The pay received by the BBC’s biggest stars is to be revealed in the corporation’s annual report later.
It is the first time this information will be made public.
The review, to be published at 11:00 BST, will list the 96 stars who earn more than £150,000 a year. Altogether, their earnings total almost £30m.
Only one third of the names on the list are women. BBC director general Lord Hall said it highlighted a need to “go further and faster” on gender issues.
However, he stressed the corporation was “pushing faster than any other major broadcaster”.
Lord Hall said he wanted to close the gender pay gap and have equality on screen and radio by 2020, saying that over the last three years nearly two-thirds of new people and those promoted on TV and radio were women.
“Is this progress enough? It’s absolutely not,” he said.
The BBC said that its overall talent bill has been reduced by more than £4m over the last financial year, to £194m.
“I completely understand that to lots and lots of people these are very large sums but we are a global broadcaster, in a very competitive market,” Lord Hall told BBC Radio 4’s Today programme.
“And we have to be competitive but not foolishly.
“No-one would want us to be paying sums where it’s not at a discount to the market. People expect us to have great broadcasters, great presenters, great stars but pay them less than they would get in the market.”
He said he was “satisfied” that every one of the 96 top earners were worth the money.
The BBC’s annual report looks back over the previous year’s performance and publishes details about the corporation’s finances and spending.
It will also look at TV and radio viewing figures, and online engagement. It may also examine the BBC’s competition, such as Netflix.
Culture Secretary Karen Bradley said publishing the salaries of stars earning more than £150,000 would bring the BBC “in line with the civil service” on transparency.
She told the Commons last September that it would help ensure the BBC “produces value for money for the licence fee” and that more transparency could lead to savings that could be “invested in even more great programmes”.
Lord Hall said the publication of top salaries, which he had fought, was a “bad idea” because it could tempt other broadcasters with deep pockets to poach stars creating an inflationary effect on pay.
He also urged caution when comparing rates paid to different individuals, saying their responsibilities may vary widely even if their on-air roles appeared similar.
ITV’s programmes chief Kevin Lygo called the proposal a “mean-spirited, nosey way of looking at things” during last year’s Edinburgh Television Festival.
The corporation already publishes data on how much it spends on talent including information about how many people earn above certain pay bands without naming them.
Former Conservative culture secretary John Whittingdale, who proposed the BBC should go further by revealing stars’ pay, told the Today programme: “If somebody is earning the equivalent of 1,000 households’ licence fees put together, going to one single person, then the licence fee payer deserves to know.”
Who might be among the talent listed?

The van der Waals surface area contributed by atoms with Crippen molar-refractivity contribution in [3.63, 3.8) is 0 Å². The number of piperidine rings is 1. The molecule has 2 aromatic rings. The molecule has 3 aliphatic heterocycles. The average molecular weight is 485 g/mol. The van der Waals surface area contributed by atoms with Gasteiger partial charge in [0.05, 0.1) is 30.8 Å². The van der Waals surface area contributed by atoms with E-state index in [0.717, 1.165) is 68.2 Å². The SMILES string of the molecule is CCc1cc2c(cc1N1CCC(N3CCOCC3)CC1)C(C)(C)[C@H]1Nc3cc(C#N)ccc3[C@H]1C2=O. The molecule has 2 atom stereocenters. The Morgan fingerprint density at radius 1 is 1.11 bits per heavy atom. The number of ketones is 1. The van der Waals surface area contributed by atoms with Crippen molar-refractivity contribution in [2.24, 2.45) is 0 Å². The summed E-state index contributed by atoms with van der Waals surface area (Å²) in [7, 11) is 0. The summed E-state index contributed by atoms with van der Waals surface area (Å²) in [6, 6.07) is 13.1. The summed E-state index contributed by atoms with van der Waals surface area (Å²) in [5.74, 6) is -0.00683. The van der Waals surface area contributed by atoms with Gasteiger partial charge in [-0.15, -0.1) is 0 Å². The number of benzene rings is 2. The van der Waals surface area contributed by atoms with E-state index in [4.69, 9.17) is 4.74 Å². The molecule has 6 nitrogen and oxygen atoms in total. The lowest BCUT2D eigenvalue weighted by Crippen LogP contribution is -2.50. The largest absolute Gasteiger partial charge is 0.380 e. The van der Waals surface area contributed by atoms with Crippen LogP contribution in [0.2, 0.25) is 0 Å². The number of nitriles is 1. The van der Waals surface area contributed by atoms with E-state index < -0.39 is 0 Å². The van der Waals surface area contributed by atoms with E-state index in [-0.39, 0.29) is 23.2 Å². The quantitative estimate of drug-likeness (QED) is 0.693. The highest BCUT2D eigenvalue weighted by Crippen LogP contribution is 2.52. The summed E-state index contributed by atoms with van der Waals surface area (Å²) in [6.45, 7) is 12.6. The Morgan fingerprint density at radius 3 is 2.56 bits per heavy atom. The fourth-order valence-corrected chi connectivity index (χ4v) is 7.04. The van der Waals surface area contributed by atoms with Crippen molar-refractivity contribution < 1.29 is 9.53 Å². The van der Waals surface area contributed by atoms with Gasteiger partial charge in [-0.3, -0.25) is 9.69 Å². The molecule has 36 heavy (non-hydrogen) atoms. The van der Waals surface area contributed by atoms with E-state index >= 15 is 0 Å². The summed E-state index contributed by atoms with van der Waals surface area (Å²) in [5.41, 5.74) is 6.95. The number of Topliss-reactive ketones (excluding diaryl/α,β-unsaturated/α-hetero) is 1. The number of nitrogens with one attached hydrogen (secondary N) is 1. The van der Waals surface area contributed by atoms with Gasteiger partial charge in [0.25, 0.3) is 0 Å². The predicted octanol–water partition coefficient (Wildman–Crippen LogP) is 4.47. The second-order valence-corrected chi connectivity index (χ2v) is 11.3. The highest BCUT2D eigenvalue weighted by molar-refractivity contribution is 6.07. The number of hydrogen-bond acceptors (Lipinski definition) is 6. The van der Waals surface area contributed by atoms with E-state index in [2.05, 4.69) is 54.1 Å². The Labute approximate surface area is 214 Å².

Presenters such as Graham Norton, Claudia Winkleman, Gary Lineker and Chris Evans are expected to be there.
Leading journalists Fiona Bruce, Andrew Marr, John Humphrys and political editor Laura Kuenssberg are also expected to be included.
The revelations are required under the BBC’s new Royal Charter.
On the list, the stars’ names will appear within £50,000 pay bands.
The sums will only include pay for work carried out directly for the BBC, not other production companies.
For example, Norton’s will cover pay for his Radio 2 radio show and Eurovision, but not his chatshow which is produced by independent company, So Television.
According to last year’s annual report, 109 TV and radio presenters earned more than £150,000 in the financial year 2015-16. But they were not named at the time.
From next year, any stars employed by the newly-formed BBC Studios, which produces Antiques Roadshow and Doctor Who, will not be included on the list.
This is because it will become a commercial operation and will operate and be treated in the same way as an independent production company.
Have the stars spoken out about the move?
Match of the Day presenter Gary Lineker tweeted: “Happy BBC salary day. I blame my agent and the other TV channels that pay more. Now where did I put my tin helmet?”
In a Twitter exchange, he admitted that he has turned down a bigger salary from a privately-owned broadcaster in the past.
Asked why, he replied: “Because I love and value my job and BBC Sport.”
Andrew Marr said it’s “uncomfortable for all of us”.
“I’m well paid but I’m much less overpaid, perhaps, than people working for rival organisations who won’t go through this process,” he said, according to reported the Telegraph last month.
But Strictly Come Dancing presenter Claudia Winkleman said last year: “I’m all for it. We get paid an awful lot of money and it’s a marketplace. It’s bonkers.
“I love working for the BBC. I know that commercial stations pay a whole lot more – double, three times, four times. But I totally understand why people would want to know.”
What else might come out of the report?
We should also find out how the BBC’s television and radio channels and stations have performed over the last year.
And it’s also a chance to discover more about the BBC’s audiences – who is tuning in to TV, radio and the websites, for instance. (The BBC is struggling to attract younger audiences, as it faces competition from YouTube, social media and gaming).
Trust issues in news and the rise of competition from the likes of Netflix (which released impressive growth numbers this week) and Amazon Prime could also feature.